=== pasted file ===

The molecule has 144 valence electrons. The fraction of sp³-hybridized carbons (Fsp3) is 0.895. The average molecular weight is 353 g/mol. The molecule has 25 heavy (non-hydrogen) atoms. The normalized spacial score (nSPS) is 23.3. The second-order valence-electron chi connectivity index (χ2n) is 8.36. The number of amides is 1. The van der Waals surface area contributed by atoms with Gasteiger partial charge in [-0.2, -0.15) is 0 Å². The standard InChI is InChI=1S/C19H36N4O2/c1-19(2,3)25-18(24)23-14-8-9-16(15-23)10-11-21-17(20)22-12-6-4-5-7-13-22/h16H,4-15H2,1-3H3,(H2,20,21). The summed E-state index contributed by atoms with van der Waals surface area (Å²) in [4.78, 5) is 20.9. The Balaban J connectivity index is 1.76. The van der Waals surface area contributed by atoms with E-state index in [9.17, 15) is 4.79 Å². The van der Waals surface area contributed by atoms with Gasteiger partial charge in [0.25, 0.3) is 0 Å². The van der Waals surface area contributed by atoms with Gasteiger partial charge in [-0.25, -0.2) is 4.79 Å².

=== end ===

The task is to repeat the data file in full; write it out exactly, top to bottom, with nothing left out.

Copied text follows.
The molecule has 144 valence electrons. The fraction of sp³-hybridized carbons (Fsp3) is 0.895. The average molecular weight is 353 g/mol. The molecule has 25 heavy (non-hydrogen) atoms. The normalized spacial score (nSPS) is 23.3. The second-order valence-electron chi connectivity index (χ2n) is 8.36. The number of amides is 1. The van der Waals surface area contributed by atoms with Gasteiger partial charge in [-0.2, -0.15) is 0 Å². The standard InChI is InChI=1S/C19H36N4O2/c1-19(2,3)25-18(24)23-14-8-9-16(15-23)10-11-21-17(20)22-12-6-4-5-7-13-22/h16H,4-15H2,1-3H3,(H2,20,21). The summed E-state index contributed by atoms with van der Waals surface area (Å²) in [4.78, 5) is 20.9. The Balaban J connectivity index is 1.76. The van der Waals surface area contributed by atoms with E-state index in [9.17, 15) is 4.79 Å². The van der Waals surface area contributed by atoms with Gasteiger partial charge in [0.25, 0.3) is 0 Å². The van der Waals surface area contributed by atoms with Gasteiger partial charge in [-0.25, -0.2) is 4.79 Å².